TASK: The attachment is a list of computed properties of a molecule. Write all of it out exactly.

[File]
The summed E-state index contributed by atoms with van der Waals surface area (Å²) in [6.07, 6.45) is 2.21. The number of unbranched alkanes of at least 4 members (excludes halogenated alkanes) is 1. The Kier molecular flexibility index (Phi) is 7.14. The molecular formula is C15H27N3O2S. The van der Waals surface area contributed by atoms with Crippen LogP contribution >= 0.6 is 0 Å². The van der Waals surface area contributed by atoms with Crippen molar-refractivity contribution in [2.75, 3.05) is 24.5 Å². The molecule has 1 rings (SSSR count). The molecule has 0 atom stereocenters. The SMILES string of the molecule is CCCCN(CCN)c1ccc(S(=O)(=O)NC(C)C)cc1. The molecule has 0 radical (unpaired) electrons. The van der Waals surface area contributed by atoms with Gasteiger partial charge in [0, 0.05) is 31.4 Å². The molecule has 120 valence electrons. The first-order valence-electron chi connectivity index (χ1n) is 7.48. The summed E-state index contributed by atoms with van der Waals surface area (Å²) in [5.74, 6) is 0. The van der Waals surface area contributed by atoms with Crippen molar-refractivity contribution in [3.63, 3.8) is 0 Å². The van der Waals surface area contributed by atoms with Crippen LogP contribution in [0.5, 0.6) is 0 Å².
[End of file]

The summed E-state index contributed by atoms with van der Waals surface area (Å²) in [6.07, 6.45) is 2.21. The number of unbranched alkanes of at least 4 members (excludes halogenated alkanes) is 1. The Kier molecular flexibility index (Phi) is 7.14. The molecular formula is C15H27N3O2S. The van der Waals surface area contributed by atoms with Crippen LogP contribution >= 0.6 is 0 Å². The van der Waals surface area contributed by atoms with Crippen molar-refractivity contribution in [2.75, 3.05) is 24.5 Å². The molecule has 1 rings (SSSR count). The molecule has 0 atom stereocenters. The SMILES string of the molecule is CCCCN(CCN)c1ccc(S(=O)(=O)NC(C)C)cc1. The molecule has 0 radical (unpaired) electrons. The van der Waals surface area contributed by atoms with Gasteiger partial charge in [0, 0.05) is 31.4 Å². The molecule has 120 valence electrons. The first-order valence-electron chi connectivity index (χ1n) is 7.48. The summed E-state index contributed by atoms with van der Waals surface area (Å²) in [5.74, 6) is 0. The van der Waals surface area contributed by atoms with Crippen molar-refractivity contribution in [3.63, 3.8) is 0 Å². The van der Waals surface area contributed by atoms with Crippen LogP contribution in [0.5, 0.6) is 0 Å².